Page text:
March 31, 2011

Moving on Up

Though I did not mend a mumu this week (I am a bit jealous, Heather), things are good for me in the world of work as well. On Tuesday I moved into a cube with a window! While that may not sound exciting, natural light is a coveted commodity in downtown Washington DC: This fun change has caused me to think a little bit about my career path and the paths of my friends. I thought I might share a few thoughts for those of you just starting out on that journey. Many LDS single women hit a point when their plan to, let's say - finish school, maaybe work for a few months or year at a low-level job (though not bottom-of-the-barrel) followed by a smooth transition into the world of being a stay-at-home mom, does not quite come together. When that plan doesn't pan out, one can either choose to move from one job (that barely meets the needs) to another in a state of denial and/or anxiety, or embrace the opportunities given and enjoy life.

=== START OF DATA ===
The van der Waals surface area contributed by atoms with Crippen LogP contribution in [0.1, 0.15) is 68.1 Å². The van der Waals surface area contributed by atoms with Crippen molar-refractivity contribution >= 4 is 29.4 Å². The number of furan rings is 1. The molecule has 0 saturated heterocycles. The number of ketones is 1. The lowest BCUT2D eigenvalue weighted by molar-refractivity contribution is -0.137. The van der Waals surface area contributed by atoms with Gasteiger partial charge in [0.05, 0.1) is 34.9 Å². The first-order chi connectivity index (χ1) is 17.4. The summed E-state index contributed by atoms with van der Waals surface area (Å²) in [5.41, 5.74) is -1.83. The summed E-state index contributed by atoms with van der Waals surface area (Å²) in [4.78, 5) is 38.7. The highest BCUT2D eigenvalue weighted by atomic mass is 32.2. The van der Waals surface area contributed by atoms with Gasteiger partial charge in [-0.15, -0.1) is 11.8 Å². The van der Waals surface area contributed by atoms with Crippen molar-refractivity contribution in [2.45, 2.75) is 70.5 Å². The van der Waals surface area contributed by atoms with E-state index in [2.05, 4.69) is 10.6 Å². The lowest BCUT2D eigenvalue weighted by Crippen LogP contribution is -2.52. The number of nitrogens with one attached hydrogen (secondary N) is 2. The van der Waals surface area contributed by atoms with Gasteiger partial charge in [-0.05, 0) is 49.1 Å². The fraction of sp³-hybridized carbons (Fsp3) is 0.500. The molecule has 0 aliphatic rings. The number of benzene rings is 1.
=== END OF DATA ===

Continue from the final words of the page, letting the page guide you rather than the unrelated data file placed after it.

I remember in high school having a feeling that I would probably go out into the working world for a season. I rejected that feeling. To be honest I thought embracing that potentiality would be a way of rejecting the greater obligation I had to home and family, something I wanted. My fears kept advising me that I could only choose one. If I chose to be excited about going out into the world on my own for a bit I somehow imagined that my role in the family would be given over to another girl, you know a sweet sister sitting somewhere crocheting in a flowery knit dress. (Ok, maybe not that bad, but I imagined something very dramatic.) I now believe differently. I believe that was the Spirit trying to prepare me to enjoy and embrace my own personal path, though I would not meet the guy for me right away. I've had so many beautiful opportunities over the years, but I regret not starting to think about a wide range of exciting plans right at that very moment.

We'll post about the how-to's of getting a job in the future, but for now I'd like to offer a couple of pieces of advice: